changing planes in a US airport is registered as one day.......

some may find this hard to believe
 

cjp2010

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changing planes in a US airport is registered as one day.......

some may find this hard to believe
I hear you. A lot of this nonsense is hard for me to believe but I guess the theory is that if you were sick at the airport you would be taken to a U.S. hospital. I live out of the U.S. Period. If I decide to vacation back in the U.S. for two months I still live outside of the U.S. so in my mind I should still be exempt. The U.S. based health insurance I would have to buy does nothing for me where I live.
 

cjp2010

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The information I have found, which is listed above, states that even if you are on 'vacation' for over 330 full days, you could be exempt. What is confusing is if you are on 'vacation' outside the U.S. for over 330 full days, but continue to file your return with a U.S. address and with only passive income. The exemption of the 330 day rule is in the Foreign Earned Income Exclusion, which makes it appear that it only pertains to 'earned' income.
I do file my return with a U.S. mailing address (my mail forwarder service) and did mention that to them. They told me it didn't matter what address I used or why I was out of the country so even a vacations would qualify. That is how I understood it and I re-asked the question a few different ways to make sure I was really understanding. Of course this is tax law and what one person says or what you find printed in one code may be contradicted in another. Gotta love the IRS.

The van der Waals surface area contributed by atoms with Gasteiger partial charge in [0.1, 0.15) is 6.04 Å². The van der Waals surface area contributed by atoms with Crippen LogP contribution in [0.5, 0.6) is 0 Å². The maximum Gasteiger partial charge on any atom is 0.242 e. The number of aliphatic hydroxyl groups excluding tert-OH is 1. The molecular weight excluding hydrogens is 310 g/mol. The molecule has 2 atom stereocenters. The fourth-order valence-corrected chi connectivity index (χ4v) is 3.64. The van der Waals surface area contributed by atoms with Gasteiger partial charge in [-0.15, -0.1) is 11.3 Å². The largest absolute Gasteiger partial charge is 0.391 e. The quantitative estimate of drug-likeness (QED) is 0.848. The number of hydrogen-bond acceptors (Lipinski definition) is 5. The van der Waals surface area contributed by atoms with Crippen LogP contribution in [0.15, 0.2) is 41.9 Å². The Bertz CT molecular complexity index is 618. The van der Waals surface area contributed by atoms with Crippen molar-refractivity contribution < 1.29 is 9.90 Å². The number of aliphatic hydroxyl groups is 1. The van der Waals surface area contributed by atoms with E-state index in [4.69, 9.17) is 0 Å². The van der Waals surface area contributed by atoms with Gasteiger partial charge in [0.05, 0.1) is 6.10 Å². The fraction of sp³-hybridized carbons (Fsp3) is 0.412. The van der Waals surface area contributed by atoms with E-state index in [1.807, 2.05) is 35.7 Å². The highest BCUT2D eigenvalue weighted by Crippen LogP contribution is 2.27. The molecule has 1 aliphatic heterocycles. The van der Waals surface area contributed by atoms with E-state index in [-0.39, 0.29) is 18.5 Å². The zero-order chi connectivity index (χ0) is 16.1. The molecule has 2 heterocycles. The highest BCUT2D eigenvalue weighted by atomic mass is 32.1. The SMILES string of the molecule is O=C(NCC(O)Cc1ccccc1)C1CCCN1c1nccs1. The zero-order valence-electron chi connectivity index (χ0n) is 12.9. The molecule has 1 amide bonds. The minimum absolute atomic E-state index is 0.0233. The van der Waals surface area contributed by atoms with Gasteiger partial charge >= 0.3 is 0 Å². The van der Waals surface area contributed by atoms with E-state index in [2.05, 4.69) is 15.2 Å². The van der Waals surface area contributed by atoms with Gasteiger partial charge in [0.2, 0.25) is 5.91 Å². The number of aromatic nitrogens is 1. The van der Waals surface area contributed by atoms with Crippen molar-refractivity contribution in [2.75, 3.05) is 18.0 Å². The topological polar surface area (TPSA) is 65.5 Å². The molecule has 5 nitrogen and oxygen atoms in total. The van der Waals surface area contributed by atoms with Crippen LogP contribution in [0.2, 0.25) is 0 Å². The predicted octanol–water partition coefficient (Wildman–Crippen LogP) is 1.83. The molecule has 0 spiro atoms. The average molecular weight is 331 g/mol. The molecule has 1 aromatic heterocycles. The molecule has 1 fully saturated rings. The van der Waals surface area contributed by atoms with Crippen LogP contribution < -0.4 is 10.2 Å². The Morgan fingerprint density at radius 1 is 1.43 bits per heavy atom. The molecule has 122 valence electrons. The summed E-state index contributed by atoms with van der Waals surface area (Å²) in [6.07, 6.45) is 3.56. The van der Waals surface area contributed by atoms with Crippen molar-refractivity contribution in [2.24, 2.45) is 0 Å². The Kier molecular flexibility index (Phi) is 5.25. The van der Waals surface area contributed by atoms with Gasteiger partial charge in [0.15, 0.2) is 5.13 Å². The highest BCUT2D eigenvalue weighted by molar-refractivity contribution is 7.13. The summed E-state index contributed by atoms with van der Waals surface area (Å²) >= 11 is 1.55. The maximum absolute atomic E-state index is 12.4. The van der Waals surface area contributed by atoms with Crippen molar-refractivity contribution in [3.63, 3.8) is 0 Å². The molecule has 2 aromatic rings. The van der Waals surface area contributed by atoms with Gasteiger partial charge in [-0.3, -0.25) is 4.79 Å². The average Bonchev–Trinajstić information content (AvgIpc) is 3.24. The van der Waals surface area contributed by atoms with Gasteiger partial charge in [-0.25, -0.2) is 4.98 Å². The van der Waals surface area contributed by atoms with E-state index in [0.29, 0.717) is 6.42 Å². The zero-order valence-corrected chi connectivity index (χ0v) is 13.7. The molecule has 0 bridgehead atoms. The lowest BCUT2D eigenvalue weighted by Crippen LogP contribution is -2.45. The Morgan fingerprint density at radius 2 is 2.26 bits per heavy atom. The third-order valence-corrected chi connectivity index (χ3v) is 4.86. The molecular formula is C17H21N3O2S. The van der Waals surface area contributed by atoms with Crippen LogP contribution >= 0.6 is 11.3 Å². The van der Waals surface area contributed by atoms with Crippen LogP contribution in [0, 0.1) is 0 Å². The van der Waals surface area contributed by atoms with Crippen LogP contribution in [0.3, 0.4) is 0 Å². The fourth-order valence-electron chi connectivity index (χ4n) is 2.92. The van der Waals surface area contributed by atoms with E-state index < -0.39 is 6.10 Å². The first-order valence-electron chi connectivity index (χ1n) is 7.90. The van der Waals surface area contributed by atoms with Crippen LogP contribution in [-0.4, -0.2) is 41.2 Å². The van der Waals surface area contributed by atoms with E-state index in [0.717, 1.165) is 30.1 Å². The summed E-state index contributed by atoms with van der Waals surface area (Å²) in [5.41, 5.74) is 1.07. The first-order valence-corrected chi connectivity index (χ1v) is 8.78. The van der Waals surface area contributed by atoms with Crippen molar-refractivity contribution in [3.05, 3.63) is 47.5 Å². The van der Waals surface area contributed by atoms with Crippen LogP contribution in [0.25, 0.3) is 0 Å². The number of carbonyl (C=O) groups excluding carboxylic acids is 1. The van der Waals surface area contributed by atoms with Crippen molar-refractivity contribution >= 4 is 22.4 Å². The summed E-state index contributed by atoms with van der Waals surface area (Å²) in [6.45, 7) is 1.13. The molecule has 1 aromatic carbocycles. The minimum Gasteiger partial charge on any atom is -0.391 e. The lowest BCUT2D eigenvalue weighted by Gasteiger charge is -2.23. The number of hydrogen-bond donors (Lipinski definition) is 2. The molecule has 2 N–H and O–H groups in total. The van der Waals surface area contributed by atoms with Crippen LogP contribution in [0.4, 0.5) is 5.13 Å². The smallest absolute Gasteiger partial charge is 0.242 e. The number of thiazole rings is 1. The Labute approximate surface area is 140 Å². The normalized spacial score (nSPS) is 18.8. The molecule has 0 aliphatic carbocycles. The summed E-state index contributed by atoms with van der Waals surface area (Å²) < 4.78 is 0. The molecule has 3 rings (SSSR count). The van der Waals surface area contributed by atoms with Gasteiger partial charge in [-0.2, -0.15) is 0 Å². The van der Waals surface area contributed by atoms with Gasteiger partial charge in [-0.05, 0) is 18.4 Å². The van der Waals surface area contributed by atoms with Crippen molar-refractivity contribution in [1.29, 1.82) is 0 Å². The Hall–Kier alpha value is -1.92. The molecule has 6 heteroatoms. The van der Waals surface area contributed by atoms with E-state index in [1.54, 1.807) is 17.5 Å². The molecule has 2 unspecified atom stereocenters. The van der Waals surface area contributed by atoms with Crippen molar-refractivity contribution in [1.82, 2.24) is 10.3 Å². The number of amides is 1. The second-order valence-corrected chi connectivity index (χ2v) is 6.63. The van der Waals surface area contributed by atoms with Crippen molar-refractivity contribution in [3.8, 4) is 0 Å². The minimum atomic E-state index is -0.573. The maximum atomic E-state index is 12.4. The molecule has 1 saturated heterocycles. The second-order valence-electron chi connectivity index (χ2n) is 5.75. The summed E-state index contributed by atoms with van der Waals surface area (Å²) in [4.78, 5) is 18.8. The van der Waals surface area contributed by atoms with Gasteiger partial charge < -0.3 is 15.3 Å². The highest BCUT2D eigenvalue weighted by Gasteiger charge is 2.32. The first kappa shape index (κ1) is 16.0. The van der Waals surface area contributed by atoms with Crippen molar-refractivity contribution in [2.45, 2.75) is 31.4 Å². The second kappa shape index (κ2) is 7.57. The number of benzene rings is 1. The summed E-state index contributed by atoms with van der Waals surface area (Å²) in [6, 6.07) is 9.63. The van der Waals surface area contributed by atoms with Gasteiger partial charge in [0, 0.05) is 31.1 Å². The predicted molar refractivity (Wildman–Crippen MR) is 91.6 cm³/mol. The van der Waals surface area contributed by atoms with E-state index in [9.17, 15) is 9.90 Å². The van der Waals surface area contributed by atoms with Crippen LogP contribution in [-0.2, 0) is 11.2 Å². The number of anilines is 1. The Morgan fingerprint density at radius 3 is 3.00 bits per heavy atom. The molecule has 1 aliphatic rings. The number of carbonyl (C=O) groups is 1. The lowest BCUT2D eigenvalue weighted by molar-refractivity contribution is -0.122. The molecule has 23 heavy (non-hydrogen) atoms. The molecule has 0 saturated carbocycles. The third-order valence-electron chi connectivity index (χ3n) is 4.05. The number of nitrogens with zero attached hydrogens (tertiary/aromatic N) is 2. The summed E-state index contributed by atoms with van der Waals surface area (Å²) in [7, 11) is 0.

windeguy

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Jul 10, 2004
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Why did you close the thread on the person who asked about buying US health insurance if you live in the DR? I think you pulled the plug pre-maturely. Why? To answer the person who originally asked the question, if you are living in the DR for even half the year and you still have a US residence than you would be obligated by law to have Health Insurance from a US provider. 330 days is basically the entire year in the DR. At which point you would have to apply for residency in the DR and most likely would not be maintaining a US address. To the person who asked how the IRS could collect a penalty for not having insurance they simply send you a letter stating the penalty and how much you owe and are obligated to send them a check. If you don't you would be considered a tax evader just as if you didn't file your return properly and needed to pay additional.
I agree that the thread should not have been closed. It is about people living out of the US and how they are or are not obligated by the Affordable Care Act or Obamcare.